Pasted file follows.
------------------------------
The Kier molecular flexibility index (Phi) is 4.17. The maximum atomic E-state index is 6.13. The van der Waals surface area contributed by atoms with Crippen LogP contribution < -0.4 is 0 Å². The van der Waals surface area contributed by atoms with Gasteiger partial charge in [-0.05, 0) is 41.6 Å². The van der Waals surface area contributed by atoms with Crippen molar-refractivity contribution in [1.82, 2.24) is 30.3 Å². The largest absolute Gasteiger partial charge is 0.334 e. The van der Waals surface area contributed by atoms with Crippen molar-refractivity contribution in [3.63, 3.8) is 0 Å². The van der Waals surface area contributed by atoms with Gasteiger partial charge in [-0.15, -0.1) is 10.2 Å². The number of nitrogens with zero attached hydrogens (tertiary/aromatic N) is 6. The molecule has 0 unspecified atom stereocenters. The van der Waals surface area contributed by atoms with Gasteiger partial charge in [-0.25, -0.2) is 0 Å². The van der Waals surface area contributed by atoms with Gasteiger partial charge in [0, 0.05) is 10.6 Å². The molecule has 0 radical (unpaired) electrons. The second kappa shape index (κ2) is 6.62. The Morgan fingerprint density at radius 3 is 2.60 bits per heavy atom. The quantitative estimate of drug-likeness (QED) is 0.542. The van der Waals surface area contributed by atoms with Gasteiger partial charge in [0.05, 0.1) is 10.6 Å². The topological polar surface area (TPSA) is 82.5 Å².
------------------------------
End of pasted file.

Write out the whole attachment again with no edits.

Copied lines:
The Kier molecular flexibility index (Phi) is 4.17. The maximum atomic E-state index is 6.13. The van der Waals surface area contributed by atoms with Crippen LogP contribution < -0.4 is 0 Å². The van der Waals surface area contributed by atoms with Gasteiger partial charge in [-0.05, 0) is 41.6 Å². The van der Waals surface area contributed by atoms with Crippen molar-refractivity contribution in [1.82, 2.24) is 30.3 Å². The largest absolute Gasteiger partial charge is 0.334 e. The van der Waals surface area contributed by atoms with Crippen molar-refractivity contribution in [3.63, 3.8) is 0 Å². The van der Waals surface area contributed by atoms with Gasteiger partial charge in [-0.15, -0.1) is 10.2 Å². The number of nitrogens with zero attached hydrogens (tertiary/aromatic N) is 6. The molecule has 0 unspecified atom stereocenters. The van der Waals surface area contributed by atoms with Gasteiger partial charge in [-0.25, -0.2) is 0 Å². The van der Waals surface area contributed by atoms with Gasteiger partial charge in [0, 0.05) is 10.6 Å². The molecule has 0 radical (unpaired) electrons. The second kappa shape index (κ2) is 6.62. The Morgan fingerprint density at radius 3 is 2.60 bits per heavy atom. The quantitative estimate of drug-likeness (QED) is 0.542. The van der Waals surface area contributed by atoms with Gasteiger partial charge in [0.05, 0.1) is 10.6 Å². The topological polar surface area (TPSA) is 82.5 Å².